Over the last several semesters, we’ve adapted our teaching styles to various forms of remote and hybrid instruction. However, with the planned return to mainly in-person courses this Fall, we’ll need to adapt again. We’ve all learned a lot about teaching over the course of the pandemic, so this is a fruitful time to take stock of these lessons, especially as much of what we’ve learned is just as useful for in-person teaching as it was for remote environments. For example, in a recent survey of all WashU instructors, many of you shared your creative strategies for engaging students, flipping your classroom, or taking advantage of Zoom for office hours even when your class met in person.
Below we’ve listed some areas you might want to think about as you plan for the upcoming in-person semester, along with a number of ideas and strategies for each of them. We’ve also provided links to opportunities to engage with the CTL and your peers through workshops, “virtual conversations” and individual consultations.
Returning to the Physical Classroom
- Review how to teach in a pooled classroom
A detailed step-by-step guide is available to learn about the equipment and software in pooled classrooms. Each classroom is equipped for recording and livestreaming your class.
- Be prepared for teaching in a mask
The resurgence of the COVID has led to renewed mask requirements at Washington University in St. Louis. The public health situation and corresponding policies can change quickly, so please consult current guidelines and recommendations.
The return to in-person teaching can bring anxiety about how to best approach leading a class while wearing a mask. The suggestions below can guide instructors as they plan for teaching while masked.
Challenges with teaching in a mask
Masks can hinder non-verbal communication, muffle speech, impede class discussions, fog up glasses, and cause physical discomfort (Roy and Duncan, 2021). A recent study at WashU conducted in the labs of Kristin Van Engen and Jonathan Peelle and published in Cognitive Research: Principles and Implications found that cotton masks with filter inserts and masks with transparent plastic panels were associated with worst performance when it came to understanding what the wearer was saying. In addition, masks can dehumanize and medicalize the classroom (Landau, 2020) and make it harder for students to learn.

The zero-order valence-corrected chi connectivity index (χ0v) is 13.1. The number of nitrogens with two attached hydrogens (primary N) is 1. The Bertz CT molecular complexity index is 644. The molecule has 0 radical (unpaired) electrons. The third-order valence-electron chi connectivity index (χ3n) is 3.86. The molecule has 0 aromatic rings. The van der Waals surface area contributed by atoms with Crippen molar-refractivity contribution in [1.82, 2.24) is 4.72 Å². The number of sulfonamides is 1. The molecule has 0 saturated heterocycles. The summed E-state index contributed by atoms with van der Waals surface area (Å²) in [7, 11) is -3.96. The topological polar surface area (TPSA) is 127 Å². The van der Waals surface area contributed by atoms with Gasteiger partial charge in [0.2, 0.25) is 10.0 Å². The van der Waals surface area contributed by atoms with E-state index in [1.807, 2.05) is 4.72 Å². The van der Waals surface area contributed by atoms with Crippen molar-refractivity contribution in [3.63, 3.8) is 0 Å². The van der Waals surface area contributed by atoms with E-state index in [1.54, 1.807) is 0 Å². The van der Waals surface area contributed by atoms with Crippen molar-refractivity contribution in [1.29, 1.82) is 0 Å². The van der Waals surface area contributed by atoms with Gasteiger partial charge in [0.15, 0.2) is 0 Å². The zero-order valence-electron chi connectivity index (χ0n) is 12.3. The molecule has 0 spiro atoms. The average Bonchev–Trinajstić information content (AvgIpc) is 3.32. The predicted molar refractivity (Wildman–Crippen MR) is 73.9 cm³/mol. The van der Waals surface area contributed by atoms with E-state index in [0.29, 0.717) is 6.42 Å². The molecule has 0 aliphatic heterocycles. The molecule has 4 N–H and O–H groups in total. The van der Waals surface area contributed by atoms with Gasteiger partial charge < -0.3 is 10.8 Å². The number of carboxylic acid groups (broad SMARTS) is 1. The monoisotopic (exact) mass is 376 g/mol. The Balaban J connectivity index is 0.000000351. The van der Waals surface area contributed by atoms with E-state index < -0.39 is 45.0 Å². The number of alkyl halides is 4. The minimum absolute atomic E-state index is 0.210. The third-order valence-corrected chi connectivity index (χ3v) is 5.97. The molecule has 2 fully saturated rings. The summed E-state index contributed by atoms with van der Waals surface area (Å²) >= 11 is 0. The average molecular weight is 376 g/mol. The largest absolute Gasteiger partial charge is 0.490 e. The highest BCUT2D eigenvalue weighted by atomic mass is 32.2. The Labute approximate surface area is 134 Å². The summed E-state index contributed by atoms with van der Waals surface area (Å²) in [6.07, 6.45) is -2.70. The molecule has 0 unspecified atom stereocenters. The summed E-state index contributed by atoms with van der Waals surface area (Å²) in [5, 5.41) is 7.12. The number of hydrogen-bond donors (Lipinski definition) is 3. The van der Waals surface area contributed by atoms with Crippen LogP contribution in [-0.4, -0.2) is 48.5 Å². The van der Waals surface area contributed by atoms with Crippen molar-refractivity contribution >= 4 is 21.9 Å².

While teaching in a mask does present some challenges, there are some strategies you can employ to make this easier on you and your students. We have provided some of these suggestions below:
Tips for teaching in a mask
- Use exaggerated gestures to compensate for limited facial cues
- Continue to use facial expressions while masked
- Project your voice and speak more slowly
- Employ visuals, images, diagrams or outlines via PowerPoint of Keynote to illustrate main points
- Create video clips of you talking without a mask and upload it to Canvas
- Include your picture (without a mask) on Canvas
- Record a video welcome and post it to Canvas
- Hold Zoom office hours where both you and your students can talk without masks
Microphones and pooled classrooms
All WashU auditoriums are equipped with both lavalier and over the ear microphones. The over the ear microphones tend to work better with a mask. All pooled classrooms have Shure ceiling mics, which performed well in the spring. Lavalier microphones are available for use in pooled classrooms and can be requested by contacting CTL’s Classroom Services Division (314) 935-6810 or CTL@wustl.edu
Many of these come from K-12 teachers who are required to wear masks while teaching for many hours per day.
- Don’t forget to hydrate (it is easy to forget to drink while a mask covers your face
- Bring backup mask(s) for when one gets soggy
- Introduce an attention getter (clapping, raised hands, etc.) to reduce strain on your voice
- Use non-verbal cues including hand gestures and eye contact to communicate
- Use mask accessories like brackets or ear protectors to reduce discomfort
- Let’s Talk Teaching: Mask Up! (15 minute podcast)
- 7 Tips for Making Masks Work in the Classroom
- How to Teach F2F with a Mask and Create a Caring Classroom
- 11 Tips for Wearing a Mask in School
- Educators reflect on Teaching with Masks
- Effect of Face Masks on Interpersonal Communication During the COVID-19 Pandemic
- Face mask type affects audiovisual speech intelligibility and subjective listening effort in young and older adults
- Teaching with Masked Accents and Muffled Sounds
- Keep your attendance policies clear
Writing clear course attendance policies is always important, but it’s even more significant now because of the challenges created by COVID-19.
What are your policies regarding students who become ill and/or need to quarantine? How will students who miss class be able to make things up? Does your attendance policy promote safe behaviors and encourage any students who become ill to stay home?
It’s essential to define your attendance policy at the start of your course and to communicate it clearly to students.
Adjusting your Course for In-person Teaching
- Revisit your assessment practices
During online instruction, WashU instructors experienced success with a variety of assessment practices that worked well regardless of whether they were remote or in the classroom. Although remote assessment presented its own challenges, some of these ideas could be used or adapted for primarily in-person classes: